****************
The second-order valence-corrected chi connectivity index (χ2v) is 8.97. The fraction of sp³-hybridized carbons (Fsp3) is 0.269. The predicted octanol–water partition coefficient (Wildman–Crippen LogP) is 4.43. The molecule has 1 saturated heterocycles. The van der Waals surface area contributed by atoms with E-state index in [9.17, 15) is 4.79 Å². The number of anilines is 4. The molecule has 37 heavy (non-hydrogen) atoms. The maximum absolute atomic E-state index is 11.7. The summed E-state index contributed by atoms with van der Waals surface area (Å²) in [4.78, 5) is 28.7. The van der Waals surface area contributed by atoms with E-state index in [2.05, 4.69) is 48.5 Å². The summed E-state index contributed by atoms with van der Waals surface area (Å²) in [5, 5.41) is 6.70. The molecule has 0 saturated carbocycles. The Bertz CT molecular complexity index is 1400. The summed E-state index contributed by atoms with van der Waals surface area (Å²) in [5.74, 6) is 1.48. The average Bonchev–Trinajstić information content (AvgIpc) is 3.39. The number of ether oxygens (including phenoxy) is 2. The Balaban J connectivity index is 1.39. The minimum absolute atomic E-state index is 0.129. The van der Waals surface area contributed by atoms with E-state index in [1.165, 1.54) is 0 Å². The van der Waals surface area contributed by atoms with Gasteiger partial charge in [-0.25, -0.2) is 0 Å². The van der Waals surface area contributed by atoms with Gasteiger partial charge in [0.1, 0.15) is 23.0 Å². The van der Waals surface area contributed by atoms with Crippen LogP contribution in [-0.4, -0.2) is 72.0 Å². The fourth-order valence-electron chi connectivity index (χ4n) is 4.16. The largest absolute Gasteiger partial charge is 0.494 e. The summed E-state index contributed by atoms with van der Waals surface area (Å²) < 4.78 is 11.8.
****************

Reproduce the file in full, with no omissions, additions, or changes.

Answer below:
The second-order valence-corrected chi connectivity index (χ2v) is 8.97. The fraction of sp³-hybridized carbons (Fsp3) is 0.269. The predicted octanol–water partition coefficient (Wildman–Crippen LogP) is 4.43. The molecule has 1 saturated heterocycles. The van der Waals surface area contributed by atoms with E-state index in [9.17, 15) is 4.79 Å². The number of anilines is 4. The molecule has 37 heavy (non-hydrogen) atoms. The maximum absolute atomic E-state index is 11.7. The summed E-state index contributed by atoms with van der Waals surface area (Å²) in [4.78, 5) is 28.7. The van der Waals surface area contributed by atoms with E-state index in [2.05, 4.69) is 48.5 Å². The summed E-state index contributed by atoms with van der Waals surface area (Å²) in [5, 5.41) is 6.70. The molecule has 0 saturated carbocycles. The Bertz CT molecular complexity index is 1400. The summed E-state index contributed by atoms with van der Waals surface area (Å²) in [5.74, 6) is 1.48. The average Bonchev–Trinajstić information content (AvgIpc) is 3.39. The number of ether oxygens (including phenoxy) is 2. The Balaban J connectivity index is 1.39. The minimum absolute atomic E-state index is 0.129. The van der Waals surface area contributed by atoms with E-state index in [1.165, 1.54) is 0 Å². The van der Waals surface area contributed by atoms with Gasteiger partial charge in [-0.25, -0.2) is 0 Å². The van der Waals surface area contributed by atoms with Gasteiger partial charge in [0.1, 0.15) is 23.0 Å². The van der Waals surface area contributed by atoms with Crippen LogP contribution in [-0.4, -0.2) is 72.0 Å². The fourth-order valence-electron chi connectivity index (χ4n) is 4.16. The largest absolute Gasteiger partial charge is 0.494 e. The summed E-state index contributed by atoms with van der Waals surface area (Å²) < 4.78 is 11.8.